By Jim Schutze
On November 22, 1963, the day President John Fitzgerald Kennedy was shot in Dealey Plaza, Robert Groden was an 18-year-old kid at home playing hooky from Forest Hills High School in the nice part of Queens, New York. He sat glued to the television watching a grim but unreal saga unfold — something out of a cheap detective novel set in some distant banana republic — all of it in living black and white, all of it coming from some strange city 1,400 miles away called Dallas.
Since that day Groden has devoted his entire life to ferreting out the truth beneath the surface of the bizarre pictures that flashed across his TV screen a half century ago. Author of seven books on the Kennedy assassination, including a New York Times best-seller, Groden now lives here and lectures and sells his books and videotapes to tourists in Dealey Plaza.
He has been ticketed more than 80 times by the city, arrested and jailed twice. All of these alleged infractions have been tossed out by city courts as violations by the city of Groden’s First Amendment rights. At this moment the city is appealing its latest defeat in a years-long battle to silence him.
Groden believes the Kennedy assassination was a conspiracy involving more people than just Lee Harvey Oswald. The city of Dallas’ institutional voice on the assassination emanates from the Sixth Floor Museum in the old School Book Depository Building, a place fiercely committed to the idea that Oswald acted alone and the case is now closed.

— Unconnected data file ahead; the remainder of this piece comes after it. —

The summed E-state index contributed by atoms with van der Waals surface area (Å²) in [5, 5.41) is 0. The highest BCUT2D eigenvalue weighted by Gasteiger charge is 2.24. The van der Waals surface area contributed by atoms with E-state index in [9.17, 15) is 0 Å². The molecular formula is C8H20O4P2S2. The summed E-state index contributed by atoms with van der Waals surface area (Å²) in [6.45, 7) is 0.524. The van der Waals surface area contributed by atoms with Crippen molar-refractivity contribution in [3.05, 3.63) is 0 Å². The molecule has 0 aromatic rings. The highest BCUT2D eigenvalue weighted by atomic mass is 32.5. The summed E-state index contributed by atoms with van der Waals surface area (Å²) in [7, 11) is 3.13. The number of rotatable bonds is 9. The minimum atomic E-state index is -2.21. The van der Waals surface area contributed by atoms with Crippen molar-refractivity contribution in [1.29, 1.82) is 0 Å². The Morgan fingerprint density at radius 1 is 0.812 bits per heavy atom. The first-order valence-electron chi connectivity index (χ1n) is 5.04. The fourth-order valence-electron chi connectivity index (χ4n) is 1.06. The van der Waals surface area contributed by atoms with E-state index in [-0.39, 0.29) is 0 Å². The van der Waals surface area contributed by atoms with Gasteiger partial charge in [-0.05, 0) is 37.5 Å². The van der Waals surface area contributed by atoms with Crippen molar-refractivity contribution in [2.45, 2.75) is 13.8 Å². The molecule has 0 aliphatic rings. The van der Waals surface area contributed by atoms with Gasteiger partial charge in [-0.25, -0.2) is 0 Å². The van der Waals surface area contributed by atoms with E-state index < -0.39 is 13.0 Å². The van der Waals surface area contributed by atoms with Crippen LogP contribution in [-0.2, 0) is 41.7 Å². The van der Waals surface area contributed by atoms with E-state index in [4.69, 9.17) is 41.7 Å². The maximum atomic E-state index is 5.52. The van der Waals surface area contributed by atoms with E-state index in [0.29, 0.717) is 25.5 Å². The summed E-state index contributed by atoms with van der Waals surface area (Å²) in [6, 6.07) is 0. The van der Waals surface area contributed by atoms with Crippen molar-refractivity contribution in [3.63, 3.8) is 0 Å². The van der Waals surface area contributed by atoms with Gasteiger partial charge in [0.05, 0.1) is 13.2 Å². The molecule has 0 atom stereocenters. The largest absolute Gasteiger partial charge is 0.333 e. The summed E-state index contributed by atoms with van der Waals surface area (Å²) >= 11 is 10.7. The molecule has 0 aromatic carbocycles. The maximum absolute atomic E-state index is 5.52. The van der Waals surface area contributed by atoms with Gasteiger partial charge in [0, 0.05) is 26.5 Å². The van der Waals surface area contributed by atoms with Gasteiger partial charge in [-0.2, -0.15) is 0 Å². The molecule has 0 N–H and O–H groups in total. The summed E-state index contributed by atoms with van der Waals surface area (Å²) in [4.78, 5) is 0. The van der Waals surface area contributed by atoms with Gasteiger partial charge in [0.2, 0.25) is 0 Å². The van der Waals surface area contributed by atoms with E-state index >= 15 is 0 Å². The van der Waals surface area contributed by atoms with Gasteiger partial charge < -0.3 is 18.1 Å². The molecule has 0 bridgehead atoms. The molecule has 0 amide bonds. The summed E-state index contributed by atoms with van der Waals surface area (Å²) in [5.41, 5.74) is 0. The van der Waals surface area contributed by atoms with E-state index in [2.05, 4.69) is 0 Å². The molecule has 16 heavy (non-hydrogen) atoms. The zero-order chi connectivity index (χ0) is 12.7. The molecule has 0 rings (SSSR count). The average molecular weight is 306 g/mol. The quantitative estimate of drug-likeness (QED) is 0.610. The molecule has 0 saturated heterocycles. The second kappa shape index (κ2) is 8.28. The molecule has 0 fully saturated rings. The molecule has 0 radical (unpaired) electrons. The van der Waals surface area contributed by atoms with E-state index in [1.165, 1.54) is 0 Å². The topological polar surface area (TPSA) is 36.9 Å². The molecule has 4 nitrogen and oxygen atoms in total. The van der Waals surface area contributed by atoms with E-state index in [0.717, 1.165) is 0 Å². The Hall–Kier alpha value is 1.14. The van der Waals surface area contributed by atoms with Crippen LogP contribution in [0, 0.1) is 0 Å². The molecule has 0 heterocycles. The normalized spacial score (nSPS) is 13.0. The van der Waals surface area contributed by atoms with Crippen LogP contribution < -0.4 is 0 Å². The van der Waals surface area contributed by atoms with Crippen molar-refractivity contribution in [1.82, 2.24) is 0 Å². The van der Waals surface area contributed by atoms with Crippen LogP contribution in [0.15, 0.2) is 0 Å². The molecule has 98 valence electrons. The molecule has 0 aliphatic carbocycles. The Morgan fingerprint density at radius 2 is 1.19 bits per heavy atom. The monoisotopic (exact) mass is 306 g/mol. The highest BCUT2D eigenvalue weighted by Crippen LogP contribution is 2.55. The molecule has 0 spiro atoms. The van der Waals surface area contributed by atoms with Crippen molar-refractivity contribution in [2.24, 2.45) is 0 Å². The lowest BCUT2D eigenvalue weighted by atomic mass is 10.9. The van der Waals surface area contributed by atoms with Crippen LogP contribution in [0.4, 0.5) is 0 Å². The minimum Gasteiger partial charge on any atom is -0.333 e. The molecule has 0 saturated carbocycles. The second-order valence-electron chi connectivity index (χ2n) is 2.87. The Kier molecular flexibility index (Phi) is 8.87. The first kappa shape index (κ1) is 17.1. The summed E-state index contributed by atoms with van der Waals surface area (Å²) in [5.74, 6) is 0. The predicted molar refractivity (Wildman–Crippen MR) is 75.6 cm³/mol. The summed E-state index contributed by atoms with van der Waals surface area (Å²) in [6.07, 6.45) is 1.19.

This conflict — between those who want to keep the case open and those who want it shut — may come to a crisis next year on November 22, on the occasion of the 50th anniversary. The city has turned Dealey Plaza over to the Sixth Floor Museum for the week, with apparent power to bar the presence of people the museum deems objectionable.
Groden, a soft-spoken man with a slight scholarly stoop in his shoulders, says he will be there. “I plan on being in Dealey Plaza and standing up for First Amendment rights,” he vows.
Asked what he tells people back home about his experiences here and the kind of city he has found Dallas to be over the years, Groden says, “I tell people it’s a great city with great people and a really corrupt government.”